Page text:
FIFA’s lawyers abandon ship as move to Miami encounters heavy seas

May 23 – The transfer of FIFA’s legal department in its entirety to the world governing body’s new offices in Coral Gables in Miami is proving a disaster with reports that only 20 to 25 of the roughly 120 legal executives will complete the move.

This would leave the organisation woefully understaffed at a key time as it prepares for the debut of the expanded 2025 Club World Cup in the US and the 2026 World Cup which will have 48 teams competing for the first time in the US, Canada and Mexico.

The transition of legal personnel, announced in September 2023 by the FIFA Secretary General Fatma Samoura, expected the move to complete within a few months.

In reality the outcome of the announcement has been a mass exodus of senior legal personnel disillusioned with FIFA’s leadership, and moral at an all-time low.

One FIFA insider told Insideworldfootball that “this is a sinking ship. No-one works any more, people don’t receive answers internally, and member federations don’t either. With section heads leaving there has been the over-promotion of lawyers within FIFA who just aren’t ready for the role. This has led to more problems and chaos.”

FIFA is undergoing a recruitment process in the US, but finding legal specialists versed in the specifics of FIFA’s statutes, regulations and procedures, and the football business, is not a straightforward process.

FIFA’s law department has to not only know its own rules and regs, but also the mechanics of the football industry from transfer windows and deal structures, to the FIFA Clearing House, competition specific rules, as well as increasingly complicated broadcast and commercial sponsorship and licensing contracts.

On top of this the move to the US requires an understanding of US law and practices, which are different to European and Swiss laws. While Congress agreed to change a number of FIFA’s statutes last week in Bangkok, there are still multiple references to Swiss laws in the statutes, and the financial report is also audited in accordance with Swiss law.

There are also wider sports legal issues, in particular involving the Court of Arbitration for Sport (CAS) in Lausanne. In 2023 there were 431 objections to FIFA decisions at CAS, with the bulk of the proceedings requiring the presence of a FIFA lawyer.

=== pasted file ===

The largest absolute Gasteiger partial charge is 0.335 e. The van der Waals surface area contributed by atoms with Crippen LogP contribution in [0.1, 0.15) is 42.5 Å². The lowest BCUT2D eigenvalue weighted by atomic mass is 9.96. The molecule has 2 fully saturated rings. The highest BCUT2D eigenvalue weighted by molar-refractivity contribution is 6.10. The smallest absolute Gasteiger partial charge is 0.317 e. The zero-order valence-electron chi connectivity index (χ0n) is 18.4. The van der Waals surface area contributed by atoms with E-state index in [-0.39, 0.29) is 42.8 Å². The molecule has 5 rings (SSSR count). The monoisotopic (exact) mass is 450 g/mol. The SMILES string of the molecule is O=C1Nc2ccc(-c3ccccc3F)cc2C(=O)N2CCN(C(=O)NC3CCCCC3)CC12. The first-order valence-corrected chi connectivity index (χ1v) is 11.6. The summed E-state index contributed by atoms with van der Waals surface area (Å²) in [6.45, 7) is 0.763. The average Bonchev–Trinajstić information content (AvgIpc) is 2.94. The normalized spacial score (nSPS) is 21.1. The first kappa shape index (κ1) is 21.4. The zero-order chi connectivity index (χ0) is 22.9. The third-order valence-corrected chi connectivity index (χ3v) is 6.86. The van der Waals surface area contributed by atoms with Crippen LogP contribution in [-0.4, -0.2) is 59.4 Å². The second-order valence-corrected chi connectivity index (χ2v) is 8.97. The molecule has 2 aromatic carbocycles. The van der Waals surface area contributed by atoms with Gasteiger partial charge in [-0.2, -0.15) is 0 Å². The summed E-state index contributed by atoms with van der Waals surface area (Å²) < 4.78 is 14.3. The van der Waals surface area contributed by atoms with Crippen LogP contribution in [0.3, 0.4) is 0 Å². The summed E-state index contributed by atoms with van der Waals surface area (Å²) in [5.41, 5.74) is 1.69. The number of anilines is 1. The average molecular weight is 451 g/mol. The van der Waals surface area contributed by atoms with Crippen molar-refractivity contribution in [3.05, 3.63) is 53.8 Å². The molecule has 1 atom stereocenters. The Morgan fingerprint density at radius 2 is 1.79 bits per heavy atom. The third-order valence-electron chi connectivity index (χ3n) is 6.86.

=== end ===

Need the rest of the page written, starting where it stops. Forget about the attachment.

FIFA president Gianni Infantino, who has faced criminal charges in Switzerland relating to his time as president (they were eventually dropped), has made much of his ‘FIFA is global, so we have to be everywhere’ mantra. Lawyers who do up sticks and move to Miami could find themselves on the move again in two years time.

FIFA has already encountered a number of legal issues in the US in the short term it has been operating there, particularly around its strict hosting and stadia requirements. In a legal market where how much money you have to spend on legal counsel can often prove more decisive than the argument itself, FIFA is in deeper water than it has encountered before.

FIFA has often pointed to the compensation agreement relating to money collected from the FIFAgate indictments in 2015 as evidence that they are golden in the eyes of US law. They have maintained that the US has praised the reforms introduced during Infantino’s presidency.

In an interview with the New York Times last week, a spokesman for the New York public prosecutor’s office explicitly rejected this, saying FIFA’s rules or governance standards were never addressed.

In a market where the president of Paramount once told reporters that his legal department was a profit centre, FIFA needs to find new lawyers, good ones, and fast.

Contact the writer of this story at moc.l1719303888labto1719303888ofdlr1719303888owedi1719303888sni@n1719303888osloh1719303888cin.l1719303888uap1719303888